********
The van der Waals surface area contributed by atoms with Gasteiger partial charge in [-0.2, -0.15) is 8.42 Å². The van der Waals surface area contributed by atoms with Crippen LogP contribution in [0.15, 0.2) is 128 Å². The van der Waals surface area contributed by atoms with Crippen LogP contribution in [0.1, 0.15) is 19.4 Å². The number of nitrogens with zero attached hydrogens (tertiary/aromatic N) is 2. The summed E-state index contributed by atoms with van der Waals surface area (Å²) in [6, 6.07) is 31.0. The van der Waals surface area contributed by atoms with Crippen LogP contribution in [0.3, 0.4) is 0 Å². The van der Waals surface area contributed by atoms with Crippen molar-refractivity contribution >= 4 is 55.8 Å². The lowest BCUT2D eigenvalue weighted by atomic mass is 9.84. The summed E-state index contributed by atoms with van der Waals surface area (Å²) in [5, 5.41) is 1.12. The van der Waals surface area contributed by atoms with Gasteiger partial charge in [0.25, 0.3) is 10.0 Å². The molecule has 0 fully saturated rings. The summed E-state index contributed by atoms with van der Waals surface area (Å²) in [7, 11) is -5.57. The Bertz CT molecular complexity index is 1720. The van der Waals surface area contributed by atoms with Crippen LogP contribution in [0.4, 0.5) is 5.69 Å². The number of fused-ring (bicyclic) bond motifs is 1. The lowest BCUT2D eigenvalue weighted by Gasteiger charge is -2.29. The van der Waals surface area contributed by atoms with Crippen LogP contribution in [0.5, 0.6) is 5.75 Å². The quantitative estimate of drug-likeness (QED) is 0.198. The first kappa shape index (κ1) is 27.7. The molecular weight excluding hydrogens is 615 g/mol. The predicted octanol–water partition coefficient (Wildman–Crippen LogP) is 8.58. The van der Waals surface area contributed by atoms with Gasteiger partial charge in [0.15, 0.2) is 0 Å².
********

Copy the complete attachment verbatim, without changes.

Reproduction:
The van der Waals surface area contributed by atoms with Gasteiger partial charge in [-0.2, -0.15) is 8.42 Å². The van der Waals surface area contributed by atoms with Crippen LogP contribution in [0.15, 0.2) is 128 Å². The van der Waals surface area contributed by atoms with Crippen LogP contribution in [0.1, 0.15) is 19.4 Å². The number of nitrogens with zero attached hydrogens (tertiary/aromatic N) is 2. The summed E-state index contributed by atoms with van der Waals surface area (Å²) in [6, 6.07) is 31.0. The van der Waals surface area contributed by atoms with Crippen LogP contribution in [0.3, 0.4) is 0 Å². The van der Waals surface area contributed by atoms with Crippen molar-refractivity contribution >= 4 is 55.8 Å². The lowest BCUT2D eigenvalue weighted by atomic mass is 9.84. The summed E-state index contributed by atoms with van der Waals surface area (Å²) in [5, 5.41) is 1.12. The van der Waals surface area contributed by atoms with Gasteiger partial charge in [0.25, 0.3) is 10.0 Å². The molecule has 0 fully saturated rings. The summed E-state index contributed by atoms with van der Waals surface area (Å²) in [7, 11) is -5.57. The Bertz CT molecular complexity index is 1720. The van der Waals surface area contributed by atoms with Crippen LogP contribution in [0.4, 0.5) is 5.69 Å². The number of fused-ring (bicyclic) bond motifs is 1. The lowest BCUT2D eigenvalue weighted by Gasteiger charge is -2.29. The van der Waals surface area contributed by atoms with Crippen LogP contribution in [0.5, 0.6) is 5.75 Å². The quantitative estimate of drug-likeness (QED) is 0.198. The first kappa shape index (κ1) is 27.7. The molecular weight excluding hydrogens is 615 g/mol. The predicted octanol–water partition coefficient (Wildman–Crippen LogP) is 8.58. The van der Waals surface area contributed by atoms with Gasteiger partial charge in [0.15, 0.2) is 0 Å².